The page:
Over the next several weeks, we will continue to explore several other key issues that early childhood music educators and studio owners face when instructing children. To effectively address all of these issues, passion is perhaps the most important tool a teacher can have to inspire young minds to also love music. A young child’s mind is constantly open to new and exciting concepts without bias, instinctively picking up on a music teacher’s enthusiasm and excitement. When music is provided in a fundamentally inspiring and nourishing way, children have a great capacity to pay attention for long periods of time and absorb information.

This series of articles are based on the article DEFENDING the MAGIC: CURRENT ISSUES in EARLY CHILDHOOD EDUCATION, which appeared in Early Childhood Connections and written by Dee Joy Coulter, Ed. D. For more information on Dr. Coulter and her insights into early childhood music education, visit https://embraceyourbrain.com/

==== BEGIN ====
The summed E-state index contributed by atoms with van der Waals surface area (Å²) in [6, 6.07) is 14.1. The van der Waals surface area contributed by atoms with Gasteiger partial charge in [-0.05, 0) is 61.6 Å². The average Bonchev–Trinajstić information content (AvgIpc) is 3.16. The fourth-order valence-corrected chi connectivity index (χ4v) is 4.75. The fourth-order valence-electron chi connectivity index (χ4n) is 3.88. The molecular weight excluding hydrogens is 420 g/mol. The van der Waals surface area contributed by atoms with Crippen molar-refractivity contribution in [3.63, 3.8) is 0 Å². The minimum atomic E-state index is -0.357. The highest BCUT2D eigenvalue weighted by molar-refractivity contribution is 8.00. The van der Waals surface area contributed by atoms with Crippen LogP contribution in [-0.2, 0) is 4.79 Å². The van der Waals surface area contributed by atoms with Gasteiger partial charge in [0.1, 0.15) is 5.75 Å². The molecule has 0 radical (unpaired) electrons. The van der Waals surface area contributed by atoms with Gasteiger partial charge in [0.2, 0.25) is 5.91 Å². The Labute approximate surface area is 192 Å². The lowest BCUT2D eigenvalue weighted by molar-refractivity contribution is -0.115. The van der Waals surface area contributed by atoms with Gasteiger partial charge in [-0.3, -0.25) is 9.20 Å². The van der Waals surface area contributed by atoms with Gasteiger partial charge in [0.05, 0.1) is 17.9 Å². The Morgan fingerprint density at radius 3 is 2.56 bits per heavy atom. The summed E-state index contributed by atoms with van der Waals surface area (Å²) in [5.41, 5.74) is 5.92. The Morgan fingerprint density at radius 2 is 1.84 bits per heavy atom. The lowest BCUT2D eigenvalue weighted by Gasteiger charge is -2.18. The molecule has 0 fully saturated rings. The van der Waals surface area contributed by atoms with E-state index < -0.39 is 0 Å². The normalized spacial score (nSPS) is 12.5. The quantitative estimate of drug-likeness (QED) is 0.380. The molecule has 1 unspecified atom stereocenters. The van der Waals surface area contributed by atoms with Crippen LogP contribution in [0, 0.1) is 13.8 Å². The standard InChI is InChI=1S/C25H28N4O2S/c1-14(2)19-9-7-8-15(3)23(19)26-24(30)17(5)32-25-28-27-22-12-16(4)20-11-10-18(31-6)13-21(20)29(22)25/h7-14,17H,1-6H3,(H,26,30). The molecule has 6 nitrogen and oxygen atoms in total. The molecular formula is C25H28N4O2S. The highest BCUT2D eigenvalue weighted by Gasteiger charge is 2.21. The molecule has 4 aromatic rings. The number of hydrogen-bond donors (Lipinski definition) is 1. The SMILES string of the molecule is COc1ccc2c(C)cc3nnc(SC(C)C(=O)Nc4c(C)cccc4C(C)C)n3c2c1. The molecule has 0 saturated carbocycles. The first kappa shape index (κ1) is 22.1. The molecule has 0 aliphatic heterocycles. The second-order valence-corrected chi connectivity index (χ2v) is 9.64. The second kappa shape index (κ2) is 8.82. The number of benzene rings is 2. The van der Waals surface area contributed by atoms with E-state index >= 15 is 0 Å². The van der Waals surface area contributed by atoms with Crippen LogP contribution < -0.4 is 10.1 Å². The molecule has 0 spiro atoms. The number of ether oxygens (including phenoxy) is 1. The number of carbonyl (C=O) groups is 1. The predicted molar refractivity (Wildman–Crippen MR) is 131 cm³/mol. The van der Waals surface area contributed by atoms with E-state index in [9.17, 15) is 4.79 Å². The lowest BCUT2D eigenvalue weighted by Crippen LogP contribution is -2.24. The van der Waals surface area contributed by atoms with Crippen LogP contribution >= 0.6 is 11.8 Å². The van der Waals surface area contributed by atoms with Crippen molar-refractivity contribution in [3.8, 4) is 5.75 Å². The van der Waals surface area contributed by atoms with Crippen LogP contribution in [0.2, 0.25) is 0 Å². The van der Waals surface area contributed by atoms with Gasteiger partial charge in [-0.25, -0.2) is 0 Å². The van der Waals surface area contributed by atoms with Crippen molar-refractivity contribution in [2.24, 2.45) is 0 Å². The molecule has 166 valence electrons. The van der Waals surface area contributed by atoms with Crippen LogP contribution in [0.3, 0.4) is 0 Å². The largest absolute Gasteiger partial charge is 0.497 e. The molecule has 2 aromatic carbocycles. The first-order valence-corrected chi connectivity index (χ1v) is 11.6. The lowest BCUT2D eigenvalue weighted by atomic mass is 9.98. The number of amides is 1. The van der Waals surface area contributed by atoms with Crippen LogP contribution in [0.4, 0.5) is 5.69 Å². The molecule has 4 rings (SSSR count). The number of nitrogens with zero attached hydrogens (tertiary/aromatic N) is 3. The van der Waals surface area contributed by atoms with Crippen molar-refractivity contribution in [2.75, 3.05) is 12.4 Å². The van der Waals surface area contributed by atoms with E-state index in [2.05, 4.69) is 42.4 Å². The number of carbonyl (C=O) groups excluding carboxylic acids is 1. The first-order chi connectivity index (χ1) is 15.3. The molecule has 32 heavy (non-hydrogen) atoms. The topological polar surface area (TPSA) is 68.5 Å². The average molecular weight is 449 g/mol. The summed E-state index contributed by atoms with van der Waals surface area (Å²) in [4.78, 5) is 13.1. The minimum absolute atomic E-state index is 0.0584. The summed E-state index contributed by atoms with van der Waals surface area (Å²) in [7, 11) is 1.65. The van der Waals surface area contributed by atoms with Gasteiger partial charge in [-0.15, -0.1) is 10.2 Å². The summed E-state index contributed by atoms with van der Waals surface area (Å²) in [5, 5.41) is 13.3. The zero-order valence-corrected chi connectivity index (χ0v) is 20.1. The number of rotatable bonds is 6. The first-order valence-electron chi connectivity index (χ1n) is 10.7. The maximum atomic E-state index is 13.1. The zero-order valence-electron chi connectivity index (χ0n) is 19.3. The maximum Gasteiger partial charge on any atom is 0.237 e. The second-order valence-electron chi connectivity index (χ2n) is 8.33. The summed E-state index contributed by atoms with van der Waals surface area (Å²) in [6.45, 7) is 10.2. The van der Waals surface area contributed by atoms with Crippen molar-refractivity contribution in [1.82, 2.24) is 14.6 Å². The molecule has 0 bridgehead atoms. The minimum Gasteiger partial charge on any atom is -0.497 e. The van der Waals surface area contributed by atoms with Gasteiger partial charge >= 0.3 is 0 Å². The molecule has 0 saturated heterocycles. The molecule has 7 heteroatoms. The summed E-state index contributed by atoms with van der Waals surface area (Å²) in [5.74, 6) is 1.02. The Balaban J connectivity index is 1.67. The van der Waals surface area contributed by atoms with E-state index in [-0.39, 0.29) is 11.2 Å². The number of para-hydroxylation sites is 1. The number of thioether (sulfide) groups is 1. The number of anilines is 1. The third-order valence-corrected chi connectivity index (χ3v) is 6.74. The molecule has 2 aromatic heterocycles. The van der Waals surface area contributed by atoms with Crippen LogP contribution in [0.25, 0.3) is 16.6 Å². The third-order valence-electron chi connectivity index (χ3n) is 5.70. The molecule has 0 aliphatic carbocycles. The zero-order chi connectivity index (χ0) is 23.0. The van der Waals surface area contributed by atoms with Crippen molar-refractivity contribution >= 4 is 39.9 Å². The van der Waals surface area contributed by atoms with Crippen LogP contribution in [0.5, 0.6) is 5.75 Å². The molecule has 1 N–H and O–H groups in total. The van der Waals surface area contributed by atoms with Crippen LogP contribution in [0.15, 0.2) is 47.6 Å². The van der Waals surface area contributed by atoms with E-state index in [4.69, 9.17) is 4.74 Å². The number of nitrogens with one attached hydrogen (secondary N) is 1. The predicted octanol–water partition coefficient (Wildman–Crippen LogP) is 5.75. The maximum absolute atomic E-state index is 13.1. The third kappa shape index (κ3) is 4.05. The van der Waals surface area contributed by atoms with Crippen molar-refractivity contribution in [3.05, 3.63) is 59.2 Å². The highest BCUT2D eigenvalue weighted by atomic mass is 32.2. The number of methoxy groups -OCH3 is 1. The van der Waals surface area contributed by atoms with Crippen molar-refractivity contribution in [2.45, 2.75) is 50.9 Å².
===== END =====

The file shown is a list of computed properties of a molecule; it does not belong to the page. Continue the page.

Music and Fine Arts Education More Important Than Ever

It is no surprise to anyone involved in fine arts education over the last several decades that arts classes have been gutted in public schools all across America. Since the recession of 2008, 80% of the nations schools were faced with budget cuts. That, along with No Child Left Behind and Common Core State Standards, pushed education administrators to prioritize math and science over other subjects such as music, drama, and art. Although the economy eventually recovered, these programs still have not. More recently, a robust economy showed some of the best state tax revenues in decades, administrators were looking at bringing back some support for these programs.